The Education Department has told BuzzFeed News it won’t investigate or take action on any complaints filed by transgender students who are banned from restrooms that match their gender identity, charting new ground in the Trump administration’s year-long broadside against LGBT rights.
It’s the first time officials have asserted this position publicly as an interpretation of law. No formal announcement has been made.
For nearly a year, the Trump administration took a less clear stance, with officials saying they were studying the issue. When the Education Department and Justice Department withdrew Obama-era guidance on transgender restroom access in February 2017, Trump’s officials said in a memo and court filings that they would “consider the legal issues involved.” Then last June, the Education Department issued another memo saying it was “permissible” for its civil rights division to dismiss a trans student’s restroom case. However, in those statements, officials never cemented their intent to reject all restroom complaints issued by trans students.
For the past three weeks, BuzzFeed News called and emailed Education Department officials attempting to pinpoint the agency’s position.
Finally on Thursday, Liz Hill, a spokesperson for the agency, responded “yes, that’s what the law says” when asked again if the Education Department holds a current position that restroom complaints from transgender students are not covered by a 1972 federal civil rights law called Title IX.
Asked for further explanation on the department’s position, Hill said Friday, “Title IX prohibits discrimination on the basis of sex, not gender identity.”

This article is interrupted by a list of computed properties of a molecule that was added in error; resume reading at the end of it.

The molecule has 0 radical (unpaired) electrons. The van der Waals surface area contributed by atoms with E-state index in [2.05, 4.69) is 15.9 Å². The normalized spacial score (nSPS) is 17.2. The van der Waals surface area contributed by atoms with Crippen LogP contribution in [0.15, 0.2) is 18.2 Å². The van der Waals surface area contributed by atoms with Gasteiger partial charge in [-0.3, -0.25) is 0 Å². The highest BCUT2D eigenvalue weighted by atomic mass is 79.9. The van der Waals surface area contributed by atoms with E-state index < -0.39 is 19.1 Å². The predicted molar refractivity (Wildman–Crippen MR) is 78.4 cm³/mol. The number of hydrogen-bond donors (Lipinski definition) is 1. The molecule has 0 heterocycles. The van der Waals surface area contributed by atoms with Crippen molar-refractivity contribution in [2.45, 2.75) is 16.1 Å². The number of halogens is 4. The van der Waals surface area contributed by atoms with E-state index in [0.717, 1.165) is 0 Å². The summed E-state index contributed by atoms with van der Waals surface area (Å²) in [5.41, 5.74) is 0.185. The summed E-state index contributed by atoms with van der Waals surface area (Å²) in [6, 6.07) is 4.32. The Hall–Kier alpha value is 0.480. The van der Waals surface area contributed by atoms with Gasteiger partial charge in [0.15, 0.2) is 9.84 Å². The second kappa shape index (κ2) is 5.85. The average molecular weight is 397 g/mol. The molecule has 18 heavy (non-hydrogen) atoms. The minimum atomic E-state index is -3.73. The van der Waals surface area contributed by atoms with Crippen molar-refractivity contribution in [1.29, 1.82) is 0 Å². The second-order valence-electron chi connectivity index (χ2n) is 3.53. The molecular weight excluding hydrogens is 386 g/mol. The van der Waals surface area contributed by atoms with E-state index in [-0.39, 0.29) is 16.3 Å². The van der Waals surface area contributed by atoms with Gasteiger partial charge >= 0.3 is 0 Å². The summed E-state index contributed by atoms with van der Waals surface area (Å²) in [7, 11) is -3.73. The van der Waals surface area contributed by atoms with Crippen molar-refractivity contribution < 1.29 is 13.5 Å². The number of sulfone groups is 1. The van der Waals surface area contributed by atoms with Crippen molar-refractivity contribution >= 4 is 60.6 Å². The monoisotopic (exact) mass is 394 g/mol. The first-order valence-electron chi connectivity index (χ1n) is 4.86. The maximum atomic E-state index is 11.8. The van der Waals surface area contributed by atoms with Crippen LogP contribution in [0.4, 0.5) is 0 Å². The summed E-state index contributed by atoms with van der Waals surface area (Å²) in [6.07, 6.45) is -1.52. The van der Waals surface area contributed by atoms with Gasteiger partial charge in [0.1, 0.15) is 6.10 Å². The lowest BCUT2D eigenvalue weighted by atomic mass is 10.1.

She added that certain types of transgender complaints may be investigated — but not bathroom complaints.
“Where students, including transgender students, are penalized or harassed for failing to conform to sex-based stereotypes, that is sex discrimination prohibited by Title IX,” Hill said. “In the case of bathrooms, however, long-standing regulations provide that separating facilities on the basis of sex is not a form of discrimination prohibited by Title IX.”
The bathroom rule is the Trump administration’s latest step to rescind and undermine LGBT protections. Attorney General Jeff Sessions withdrew a policy protecting transgender workers, while he took the unusual step of jumping into a private lawsuit arguing that anti-gay discrimination was permissible in employment under federal law. Sessions has also argued religious business owners can refuse service to gay customers, even when anti-gay discrimination is banned by state law, and Trump has attempted to ban transgender people from all military service.
Catherine Lhamon, who led the Education Department’s Office for Civil Rights during the Obama administration, said the new school-restroom policy is legally dubious.
“Until now, the official position of the Department has been that Title IX protects all students and that they were evaluating how that protection applies to the issue of bathroom access,” she said in an email to BuzzFeed News. “This new categorical bar of civil rights protection for transgender children required to attend schools every day ignores the text of the law, courts’ interpretation of the law, the stated position of the Department to date, and human decency.”
The Education Department’s stance conflicts with two federal appeals courts, which held that Title IX guarantees transgender students’ access to restrooms matching their gender identity. Lower courts have been divided on the matter.
Although Hill said “the law says” transgender student restroom complaints aren’t covered by Title IX, the law does not say that.
Title IX of the Education Amendments of 1972 says it bans discrimination “on the basis of sex” in publicly funded education settings. Does that exclude transgender restroom disputes? The plain text of the law, as some federal judges have noted, does not answer the question. It’s ambiguous, they say. The term “sex” — including in the law concerning separate restrooms — is not defined as referring to gender identity or a person’s sex as identified at birth.